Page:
Property management, unlike real estate asset management, only focuses on overseeing the daily operations of the property. A property manager helps to keep things running smoothly and maintain the value of a property. To do this effectively, they will need to work closely with the tenants of the property. The roles of a property manager are usually centered on oversights and making sure that certain tasks are done, and that the property is up and running. It involves the systems, processes, and manpower needed to manage the life cycle of the property, including procurement, accountability, control, responsibility, utilization, maintenance, and disposition.
Property owners may hire property management firms because of a number of reasons. Some property owners may possess several rental properties in their portfolios but don’t have the expertise or time to maintain the rental properties and handle the tenants. Some property owners are only interested in owning rental properties and making profits from them. In such cases, they employ professional property managers. Property management services are also needed by absentee landlords.
An owner of a single-family or multi-family rental can appoint a property management company after paying property management fees. These fees may be a certain percentage of the rental income generated by the rental property while under management.
The property management company will then market the rental property, handle any inquiries by tenants, screen all applicants, pick the right candidates, draft a lease agreement, perform a move-in inspection, usher in the new tenants into the investment property and collect monthly rental income. The property management company will also coordinate any issues regarding property maintenance, supply the property owner with financial statements and any appropriate information concerning the property.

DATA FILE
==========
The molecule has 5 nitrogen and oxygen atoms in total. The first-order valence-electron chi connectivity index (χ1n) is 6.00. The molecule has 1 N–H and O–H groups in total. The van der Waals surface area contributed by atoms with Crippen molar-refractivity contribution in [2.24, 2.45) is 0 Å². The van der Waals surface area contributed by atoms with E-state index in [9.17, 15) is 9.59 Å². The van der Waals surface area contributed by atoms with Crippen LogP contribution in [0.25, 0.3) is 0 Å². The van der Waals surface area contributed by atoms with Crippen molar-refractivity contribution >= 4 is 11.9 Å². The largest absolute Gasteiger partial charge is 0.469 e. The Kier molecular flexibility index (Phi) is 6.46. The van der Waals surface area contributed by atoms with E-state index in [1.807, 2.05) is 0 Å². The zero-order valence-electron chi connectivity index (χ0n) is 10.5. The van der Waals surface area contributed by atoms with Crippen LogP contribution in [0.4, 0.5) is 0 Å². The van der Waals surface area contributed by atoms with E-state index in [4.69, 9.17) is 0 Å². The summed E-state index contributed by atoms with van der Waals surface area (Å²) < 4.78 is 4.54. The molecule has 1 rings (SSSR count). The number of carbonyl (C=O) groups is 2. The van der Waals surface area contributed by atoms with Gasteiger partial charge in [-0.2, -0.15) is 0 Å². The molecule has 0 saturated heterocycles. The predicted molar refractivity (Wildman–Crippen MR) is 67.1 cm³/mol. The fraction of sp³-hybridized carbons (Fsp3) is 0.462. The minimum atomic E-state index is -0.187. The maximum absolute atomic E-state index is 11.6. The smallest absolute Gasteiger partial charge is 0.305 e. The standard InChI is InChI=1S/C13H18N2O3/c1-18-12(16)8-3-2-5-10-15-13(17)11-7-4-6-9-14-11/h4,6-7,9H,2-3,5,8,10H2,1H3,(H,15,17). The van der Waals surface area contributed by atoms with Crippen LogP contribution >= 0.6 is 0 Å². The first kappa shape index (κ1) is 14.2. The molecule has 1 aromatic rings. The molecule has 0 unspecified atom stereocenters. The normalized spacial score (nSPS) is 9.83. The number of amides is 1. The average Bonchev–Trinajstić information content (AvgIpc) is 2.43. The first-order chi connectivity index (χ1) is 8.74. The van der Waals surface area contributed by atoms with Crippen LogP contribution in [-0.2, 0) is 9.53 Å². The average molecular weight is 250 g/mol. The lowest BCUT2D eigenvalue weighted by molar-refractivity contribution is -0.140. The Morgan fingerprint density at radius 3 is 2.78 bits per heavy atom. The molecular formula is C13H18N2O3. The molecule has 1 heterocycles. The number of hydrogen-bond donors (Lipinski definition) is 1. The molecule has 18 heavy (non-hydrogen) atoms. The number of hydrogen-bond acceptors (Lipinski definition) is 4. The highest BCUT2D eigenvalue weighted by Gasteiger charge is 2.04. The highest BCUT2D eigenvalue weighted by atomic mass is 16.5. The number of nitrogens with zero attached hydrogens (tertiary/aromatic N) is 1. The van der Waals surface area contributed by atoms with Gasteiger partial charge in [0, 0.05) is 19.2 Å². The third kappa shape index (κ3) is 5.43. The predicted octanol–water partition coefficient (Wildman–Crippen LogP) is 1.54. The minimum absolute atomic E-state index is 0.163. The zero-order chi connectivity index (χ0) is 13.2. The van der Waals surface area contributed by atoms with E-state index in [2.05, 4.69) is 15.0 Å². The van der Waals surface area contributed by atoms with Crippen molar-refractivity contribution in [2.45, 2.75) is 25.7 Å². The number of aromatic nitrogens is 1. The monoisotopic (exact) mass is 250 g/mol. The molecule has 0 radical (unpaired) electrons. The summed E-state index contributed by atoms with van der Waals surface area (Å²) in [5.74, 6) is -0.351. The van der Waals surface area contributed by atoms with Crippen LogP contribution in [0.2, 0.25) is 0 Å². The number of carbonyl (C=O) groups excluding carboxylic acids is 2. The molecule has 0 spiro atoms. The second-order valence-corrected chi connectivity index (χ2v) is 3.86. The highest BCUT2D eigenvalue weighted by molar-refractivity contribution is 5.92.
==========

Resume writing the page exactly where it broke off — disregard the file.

Here is a list of the main tasks performed by a property manager:
- Drafting lease agreements
- Collection of rent and other charges
- Attending to the maintenance requests of clients
- Paying the ordinary operating costs of the property
- Enforcing property rules and regulations
- Servicing eviction notices in case of non-payment
- Financial reporting
- Risk management
The Bottom Line
Rental property management is critical to the success of owning a rental property. Real estate asset management usually focuses on the financial matters of a full-on rental property business. However, real estate management and property management have changed over the years and continue to evolve. Even though they involve different responsibilities, many real estate businesses have one or the other. There are some businesses with no real estate asset managers but their property managers do some of the tasks instead. As a result, real estate asset management and property management disciples have had a greater alignment than ever before.
To learn more about how we will help you make faster and smarter real estate investment decisions, click here.